Confidentiality, Privacy and Security

Inmates requesting records sent to another individual

  • 1.  Inmates requesting records sent to another individual

    Posted 22 days ago
    Hello,
    I am having trouble with the rules surrounding authorization from an inmate to release medical records to another party.  I cannot find anything in the Indiana Code specifically stating I cannot accept a release from an inmate.  The only information that I have found is if the inmate themselves want to access their PHI then the correctional facility can deny that access.  Any guidance would be appreciated.

    Thank you,
    Brooke

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    Brooke Nice
    Him Director
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  • 2.  RE: Inmates requesting records sent to another individual

    Posted 21 days ago

    Hi Brooke:

    I can't speak to Indiana law, but HIPAA does permit inmates to receive their PHI.  However, if a licensed healthcare provider feels that there is a specific safety concern, they can be denied.  Specifically.....

    A covered entity that is a correctional institution or a covered health care provider acting under the direction of the correctional institution may deny, in whole or in part, an inmate's  request to obtain a copy of protected health information, if obtaining such copy would jeopardize the health, safety, security, custody, or rehabilitation of the individual or of other inmates, or the safety of any officer, employee, or other person at the correctional institution or responsible for the transporting of the inmate.

       I am guessing that you may be working at a hospital, physician's office, ambulatory surgery center, diagnostic imaging provider or similar, so you fall under the "or a covered health care provider" part of the HIPAA section above.   Many healthcare providers are concerned about releasing records to inmates, but unless you have a specific, solid reason under the "health, safety, and security" concerns; you must disclose the records.  This would be considered a required disclosure under HIPAA, since inmates are patients too.  If you deny the request, you must specify why.

    You do need to provide paper copies, since CDs and other electronic media are considered contraband in correctional facilities.

    I hope this helps.   



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    Laurie Bach, MS, RHIA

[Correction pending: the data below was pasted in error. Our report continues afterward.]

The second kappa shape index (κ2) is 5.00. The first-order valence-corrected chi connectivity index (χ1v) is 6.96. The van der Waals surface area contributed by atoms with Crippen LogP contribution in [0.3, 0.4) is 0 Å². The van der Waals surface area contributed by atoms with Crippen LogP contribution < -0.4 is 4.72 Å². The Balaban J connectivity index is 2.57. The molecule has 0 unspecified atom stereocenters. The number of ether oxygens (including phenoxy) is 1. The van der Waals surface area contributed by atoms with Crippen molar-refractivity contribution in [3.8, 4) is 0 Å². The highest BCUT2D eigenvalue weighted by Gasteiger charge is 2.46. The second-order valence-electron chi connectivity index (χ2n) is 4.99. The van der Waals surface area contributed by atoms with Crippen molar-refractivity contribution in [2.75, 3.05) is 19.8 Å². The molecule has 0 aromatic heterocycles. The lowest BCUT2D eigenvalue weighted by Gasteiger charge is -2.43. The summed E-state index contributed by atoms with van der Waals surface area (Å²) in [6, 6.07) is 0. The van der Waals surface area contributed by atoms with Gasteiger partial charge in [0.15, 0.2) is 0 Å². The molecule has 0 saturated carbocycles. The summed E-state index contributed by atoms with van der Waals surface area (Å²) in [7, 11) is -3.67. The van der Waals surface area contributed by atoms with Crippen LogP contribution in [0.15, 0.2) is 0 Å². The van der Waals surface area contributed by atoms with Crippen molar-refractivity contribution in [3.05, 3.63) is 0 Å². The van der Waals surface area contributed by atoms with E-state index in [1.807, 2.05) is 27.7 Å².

Health Information Management Administrator III
    New York State Department of Corrections and Community Supervision
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  • 3.  RE: Inmates requesting records sent to another individual

    Posted 21 days ago
    Thank you Laurie,
    This does help.  I work for an acute care hospital and there has been discussion on this recently. We have not found anything in the Indiana Law that prevents disclosure other than it is permissible to deny access if the patient is incompetent.

    Brooke

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    Brooke Nice
    Him Director
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  • 4.  RE: Inmates requesting records sent to another individual

    Posted 21 days ago

    You may wish to check with your Risk Management Department to see if the HIPAA requirements to provide the PHI (a "required disclosure") overrides your State Law to not provide the PHI.  HIPAA is in favor of providing increased access to PHI, when laws conflict.  Does your state law require you to deny access in all situations?

    If there is someone is making his medical decisions (highly likely if he has been declared incompetent and requires a personal representative), that person may end up asking for the records anyways.






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    Laurie Bach, MS, RHIA
    Health Information Management Administrator III
    New York State Department of Corrections and Community Supervision
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  • 5.  RE: Inmates requesting records sent to another individual

    Posted 21 days ago
    Hi Brooke,
    We just had a similar situation here in Michigan. The inmate's son presented a release to obtain his father's records, as he was the DPOA. The inmate has not been deemed incompetent and is able to sign for himself so we asked that he obtain a release signed by his father. We did eventually get the release signed by the inmate/father and then we released the requested records to his son. Like you, I was not sure about this situation so I called the HIM Department at one of the local state prisons and they were able to explain to me that they do still retain that right. When they are asked to release records though, they charge the inmate for the copies. I suspect it helps to ensure that the requests are truly needed/wanted, and not just something to do.

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    Kathryn Wood, RHIA
    Assist Dir of Information Systems/Privacy Officer
    War Memorial Hospital
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